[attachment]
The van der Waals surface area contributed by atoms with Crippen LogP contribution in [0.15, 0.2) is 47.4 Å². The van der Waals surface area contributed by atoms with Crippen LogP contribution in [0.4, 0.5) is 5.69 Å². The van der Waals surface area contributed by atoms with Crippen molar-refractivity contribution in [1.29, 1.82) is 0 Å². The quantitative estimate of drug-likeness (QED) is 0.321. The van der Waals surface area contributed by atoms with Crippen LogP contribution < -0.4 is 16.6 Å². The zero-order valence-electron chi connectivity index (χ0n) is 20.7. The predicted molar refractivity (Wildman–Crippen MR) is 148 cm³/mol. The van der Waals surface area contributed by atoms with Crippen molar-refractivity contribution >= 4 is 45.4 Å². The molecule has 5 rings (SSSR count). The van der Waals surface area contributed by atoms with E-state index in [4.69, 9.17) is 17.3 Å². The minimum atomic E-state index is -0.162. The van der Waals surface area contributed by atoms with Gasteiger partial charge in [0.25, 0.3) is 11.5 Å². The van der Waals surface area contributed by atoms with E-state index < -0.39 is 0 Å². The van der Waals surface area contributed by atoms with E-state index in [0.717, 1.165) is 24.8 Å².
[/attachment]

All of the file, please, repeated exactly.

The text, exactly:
The van der Waals surface area contributed by atoms with Crippen LogP contribution in [0.15, 0.2) is 47.4 Å². The van der Waals surface area contributed by atoms with Crippen LogP contribution in [0.4, 0.5) is 5.69 Å². The van der Waals surface area contributed by atoms with Crippen molar-refractivity contribution in [1.29, 1.82) is 0 Å². The quantitative estimate of drug-likeness (QED) is 0.321. The van der Waals surface area contributed by atoms with Crippen LogP contribution < -0.4 is 16.6 Å². The zero-order valence-electron chi connectivity index (χ0n) is 20.7. The predicted molar refractivity (Wildman–Crippen MR) is 148 cm³/mol. The van der Waals surface area contributed by atoms with Crippen molar-refractivity contribution >= 4 is 45.4 Å². The molecule has 5 rings (SSSR count). The van der Waals surface area contributed by atoms with E-state index in [4.69, 9.17) is 17.3 Å². The minimum atomic E-state index is -0.162. The van der Waals surface area contributed by atoms with Gasteiger partial charge in [0.25, 0.3) is 11.5 Å². The van der Waals surface area contributed by atoms with E-state index < -0.39 is 0 Å². The van der Waals surface area contributed by atoms with E-state index in [0.717, 1.165) is 24.8 Å².